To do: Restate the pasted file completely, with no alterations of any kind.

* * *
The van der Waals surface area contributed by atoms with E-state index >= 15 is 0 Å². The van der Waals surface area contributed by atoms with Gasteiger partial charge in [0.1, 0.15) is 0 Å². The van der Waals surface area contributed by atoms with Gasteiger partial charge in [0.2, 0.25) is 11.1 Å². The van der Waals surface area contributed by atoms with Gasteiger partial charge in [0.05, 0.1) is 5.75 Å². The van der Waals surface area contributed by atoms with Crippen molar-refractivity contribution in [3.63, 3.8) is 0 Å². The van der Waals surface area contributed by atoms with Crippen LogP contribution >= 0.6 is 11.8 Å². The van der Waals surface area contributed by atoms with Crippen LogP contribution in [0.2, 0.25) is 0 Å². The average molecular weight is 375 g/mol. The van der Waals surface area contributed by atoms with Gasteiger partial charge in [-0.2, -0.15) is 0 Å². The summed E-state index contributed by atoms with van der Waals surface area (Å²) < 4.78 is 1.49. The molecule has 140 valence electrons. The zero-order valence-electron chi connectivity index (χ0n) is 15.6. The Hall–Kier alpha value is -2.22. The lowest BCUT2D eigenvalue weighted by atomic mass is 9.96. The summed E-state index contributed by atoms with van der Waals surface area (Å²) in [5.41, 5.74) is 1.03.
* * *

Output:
The van der Waals surface area contributed by atoms with E-state index >= 15 is 0 Å². The van der Waals surface area contributed by atoms with Gasteiger partial charge in [0.1, 0.15) is 0 Å². The van der Waals surface area contributed by atoms with Gasteiger partial charge in [0.2, 0.25) is 11.1 Å². The van der Waals surface area contributed by atoms with Gasteiger partial charge in [0.05, 0.1) is 5.75 Å². The van der Waals surface area contributed by atoms with Crippen molar-refractivity contribution in [3.63, 3.8) is 0 Å². The van der Waals surface area contributed by atoms with Crippen LogP contribution >= 0.6 is 11.8 Å². The van der Waals surface area contributed by atoms with Crippen LogP contribution in [0.2, 0.25) is 0 Å². The average molecular weight is 375 g/mol. The van der Waals surface area contributed by atoms with Gasteiger partial charge in [-0.2, -0.15) is 0 Å². The summed E-state index contributed by atoms with van der Waals surface area (Å²) < 4.78 is 1.49. The molecule has 140 valence electrons. The zero-order valence-electron chi connectivity index (χ0n) is 15.6. The Hall–Kier alpha value is -2.22. The lowest BCUT2D eigenvalue weighted by atomic mass is 9.96. The summed E-state index contributed by atoms with van der Waals surface area (Å²) in [5.41, 5.74) is 1.03.